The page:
Georgia Officials Tout Record Number of Jobs

by T.A. DeFeo


Georgia labor officials touted a rosy economic picture as the number of jobs in the state continued to increase, though the number of employed Georgians declined.

The number of jobs in the state increased to a new all-time high of more than 4.8 million.

The number of unemployed Georgians decreased to its lowest number since January 2001. However, Georgia officials reported that the number of employed Georgians dropped to nearly 5.3 million in September.

“We are continuing to see strong job creation and demand for workers in Georgia,” Georgia Labor Commissioner Mark Butler said in an announcement. “We are seeing some of the best economic opportunities for job seekers that we have seen in years.”

A labor department spokeswoman told The Center Square that the difference in labor force estimates and job numbers is because they are from two separate surveys, which differ in concept and methodology.

Peach State officials said the September unemployment rate remained at 2.8% — an all-time low — for the third consecutive month. At the same time, the national unemployment rate stood at 3.5%.

According to the Federal Reserve Bank of St. Louis, Georgia’s seasonally adjusted labor participation rate stood at 62.1% in August and has dropped from 69.1% in January 2000 and 68.7% in August 2008. Since 2009, the state’s labor participation rate has topped out at 66% in March, April and May 2009, and it dropped to 59.4% in September 2020 amid the COVID-19 pandemic.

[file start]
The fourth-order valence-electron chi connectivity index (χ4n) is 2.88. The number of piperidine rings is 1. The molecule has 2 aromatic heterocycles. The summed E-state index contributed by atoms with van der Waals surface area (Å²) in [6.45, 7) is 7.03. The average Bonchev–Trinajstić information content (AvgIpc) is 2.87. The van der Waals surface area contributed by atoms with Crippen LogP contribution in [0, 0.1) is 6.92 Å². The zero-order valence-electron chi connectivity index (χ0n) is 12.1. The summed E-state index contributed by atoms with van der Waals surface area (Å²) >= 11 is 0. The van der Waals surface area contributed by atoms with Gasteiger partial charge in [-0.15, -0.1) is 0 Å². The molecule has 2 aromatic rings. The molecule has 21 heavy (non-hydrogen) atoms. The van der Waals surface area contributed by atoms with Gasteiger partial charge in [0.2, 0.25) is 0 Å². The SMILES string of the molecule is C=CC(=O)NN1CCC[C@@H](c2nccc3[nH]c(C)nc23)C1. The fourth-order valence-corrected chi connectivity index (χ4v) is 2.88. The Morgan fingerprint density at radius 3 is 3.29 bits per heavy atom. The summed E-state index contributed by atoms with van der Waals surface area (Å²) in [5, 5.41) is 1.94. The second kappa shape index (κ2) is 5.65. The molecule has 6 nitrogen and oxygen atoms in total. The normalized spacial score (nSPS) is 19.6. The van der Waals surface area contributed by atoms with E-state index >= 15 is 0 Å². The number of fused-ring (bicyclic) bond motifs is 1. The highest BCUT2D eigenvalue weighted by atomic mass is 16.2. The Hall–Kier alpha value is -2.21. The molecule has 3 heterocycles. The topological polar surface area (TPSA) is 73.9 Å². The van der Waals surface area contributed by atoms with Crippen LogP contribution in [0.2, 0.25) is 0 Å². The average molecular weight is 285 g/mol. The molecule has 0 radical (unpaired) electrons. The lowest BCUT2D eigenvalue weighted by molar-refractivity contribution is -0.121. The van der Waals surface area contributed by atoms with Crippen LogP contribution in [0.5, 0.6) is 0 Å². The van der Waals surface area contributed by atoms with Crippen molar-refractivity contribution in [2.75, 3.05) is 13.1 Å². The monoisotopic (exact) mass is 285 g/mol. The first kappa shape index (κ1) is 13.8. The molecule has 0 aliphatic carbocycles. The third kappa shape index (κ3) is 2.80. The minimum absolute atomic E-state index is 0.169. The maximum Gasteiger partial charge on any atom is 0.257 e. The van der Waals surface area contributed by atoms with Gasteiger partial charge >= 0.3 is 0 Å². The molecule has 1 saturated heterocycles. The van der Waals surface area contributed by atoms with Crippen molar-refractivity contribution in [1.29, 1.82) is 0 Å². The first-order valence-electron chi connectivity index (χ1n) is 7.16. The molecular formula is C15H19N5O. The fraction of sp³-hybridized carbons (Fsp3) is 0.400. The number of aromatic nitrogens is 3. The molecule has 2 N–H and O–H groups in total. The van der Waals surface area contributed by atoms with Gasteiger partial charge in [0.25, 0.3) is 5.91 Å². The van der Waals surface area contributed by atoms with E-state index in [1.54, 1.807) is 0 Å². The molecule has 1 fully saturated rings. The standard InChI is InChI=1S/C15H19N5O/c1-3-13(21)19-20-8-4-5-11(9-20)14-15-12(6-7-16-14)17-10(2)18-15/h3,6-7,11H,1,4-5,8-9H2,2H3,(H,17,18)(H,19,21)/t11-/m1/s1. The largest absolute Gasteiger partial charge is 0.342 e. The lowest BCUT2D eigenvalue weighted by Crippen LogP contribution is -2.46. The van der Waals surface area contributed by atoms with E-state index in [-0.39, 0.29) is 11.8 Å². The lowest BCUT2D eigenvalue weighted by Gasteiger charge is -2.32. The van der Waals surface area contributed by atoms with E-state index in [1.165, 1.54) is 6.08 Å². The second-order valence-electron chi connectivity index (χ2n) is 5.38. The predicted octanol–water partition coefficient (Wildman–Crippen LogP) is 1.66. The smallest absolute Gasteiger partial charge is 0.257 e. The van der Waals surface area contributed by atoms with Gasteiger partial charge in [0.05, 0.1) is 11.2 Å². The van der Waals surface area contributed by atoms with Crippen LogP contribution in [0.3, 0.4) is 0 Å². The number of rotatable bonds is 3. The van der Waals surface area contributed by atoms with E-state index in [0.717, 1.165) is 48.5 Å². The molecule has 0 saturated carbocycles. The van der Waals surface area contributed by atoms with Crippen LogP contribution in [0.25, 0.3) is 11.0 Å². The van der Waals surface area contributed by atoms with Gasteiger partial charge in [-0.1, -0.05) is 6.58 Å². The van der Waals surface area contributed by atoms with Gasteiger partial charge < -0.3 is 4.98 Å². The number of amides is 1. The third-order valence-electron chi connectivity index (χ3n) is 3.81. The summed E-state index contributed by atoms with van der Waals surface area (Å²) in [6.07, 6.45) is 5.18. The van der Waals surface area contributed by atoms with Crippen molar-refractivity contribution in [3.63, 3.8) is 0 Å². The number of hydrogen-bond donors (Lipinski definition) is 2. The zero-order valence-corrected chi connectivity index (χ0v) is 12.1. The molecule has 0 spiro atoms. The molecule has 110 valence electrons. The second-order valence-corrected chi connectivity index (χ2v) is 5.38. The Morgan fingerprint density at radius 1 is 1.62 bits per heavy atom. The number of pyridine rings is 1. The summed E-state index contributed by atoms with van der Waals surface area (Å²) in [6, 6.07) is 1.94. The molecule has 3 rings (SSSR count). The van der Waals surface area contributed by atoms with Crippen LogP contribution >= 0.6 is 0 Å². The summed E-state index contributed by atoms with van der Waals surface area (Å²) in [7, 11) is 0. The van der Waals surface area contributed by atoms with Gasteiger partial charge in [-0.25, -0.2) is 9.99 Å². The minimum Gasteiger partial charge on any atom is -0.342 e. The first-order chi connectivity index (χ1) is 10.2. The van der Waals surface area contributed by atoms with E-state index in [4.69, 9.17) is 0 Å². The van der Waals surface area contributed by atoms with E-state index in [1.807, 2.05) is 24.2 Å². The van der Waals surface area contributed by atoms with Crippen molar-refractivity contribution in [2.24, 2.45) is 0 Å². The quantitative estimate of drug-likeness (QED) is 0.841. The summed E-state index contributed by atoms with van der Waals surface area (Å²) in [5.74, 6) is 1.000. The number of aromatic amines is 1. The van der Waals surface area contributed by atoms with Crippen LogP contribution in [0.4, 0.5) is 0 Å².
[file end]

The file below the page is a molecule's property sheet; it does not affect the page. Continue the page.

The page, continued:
The news comes as the nation could soon be in a recession — if it is not already in one.

Last month, a WalletHub analysis found that while Atlanta’s unemployment rate has largely bounced back following the COVID-19 pandemic, two other cities in Georgia — Augusta and Columbus — are more affected by the nation’s ongoing economic woes.

Last week, Georgia Ports Authority officials warned that growth at state ports could moderate, another sign of a looming economic “correction.”

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T.A. DeFeo is a contributor to The Center Square. 
Photo “Construction Workers” by Mikael Blomkvist.




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